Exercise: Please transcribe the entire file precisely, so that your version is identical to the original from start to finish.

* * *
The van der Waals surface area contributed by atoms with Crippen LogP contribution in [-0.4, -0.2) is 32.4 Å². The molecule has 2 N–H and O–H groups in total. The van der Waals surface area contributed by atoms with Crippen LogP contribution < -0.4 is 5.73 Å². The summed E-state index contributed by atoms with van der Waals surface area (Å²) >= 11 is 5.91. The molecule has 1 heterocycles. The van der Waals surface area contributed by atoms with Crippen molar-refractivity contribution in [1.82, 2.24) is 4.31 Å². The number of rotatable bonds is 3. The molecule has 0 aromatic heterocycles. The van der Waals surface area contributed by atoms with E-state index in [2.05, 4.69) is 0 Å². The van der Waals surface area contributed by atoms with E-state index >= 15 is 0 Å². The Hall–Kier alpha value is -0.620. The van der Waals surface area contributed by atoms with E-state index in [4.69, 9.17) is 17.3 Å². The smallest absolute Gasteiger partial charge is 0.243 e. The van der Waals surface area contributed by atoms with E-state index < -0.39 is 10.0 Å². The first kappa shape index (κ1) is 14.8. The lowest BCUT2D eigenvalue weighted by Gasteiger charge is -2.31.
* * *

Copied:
The van der Waals surface area contributed by atoms with Crippen LogP contribution in [-0.4, -0.2) is 32.4 Å². The molecule has 2 N–H and O–H groups in total. The van der Waals surface area contributed by atoms with Crippen LogP contribution < -0.4 is 5.73 Å². The summed E-state index contributed by atoms with van der Waals surface area (Å²) >= 11 is 5.91. The molecule has 1 heterocycles. The van der Waals surface area contributed by atoms with Crippen molar-refractivity contribution in [1.82, 2.24) is 4.31 Å². The number of rotatable bonds is 3. The molecule has 0 aromatic heterocycles. The van der Waals surface area contributed by atoms with E-state index in [2.05, 4.69) is 0 Å². The van der Waals surface area contributed by atoms with E-state index >= 15 is 0 Å². The Hall–Kier alpha value is -0.620. The van der Waals surface area contributed by atoms with E-state index in [4.69, 9.17) is 17.3 Å². The smallest absolute Gasteiger partial charge is 0.243 e. The van der Waals surface area contributed by atoms with E-state index < -0.39 is 10.0 Å². The first kappa shape index (κ1) is 14.8. The lowest BCUT2D eigenvalue weighted by Gasteiger charge is -2.31.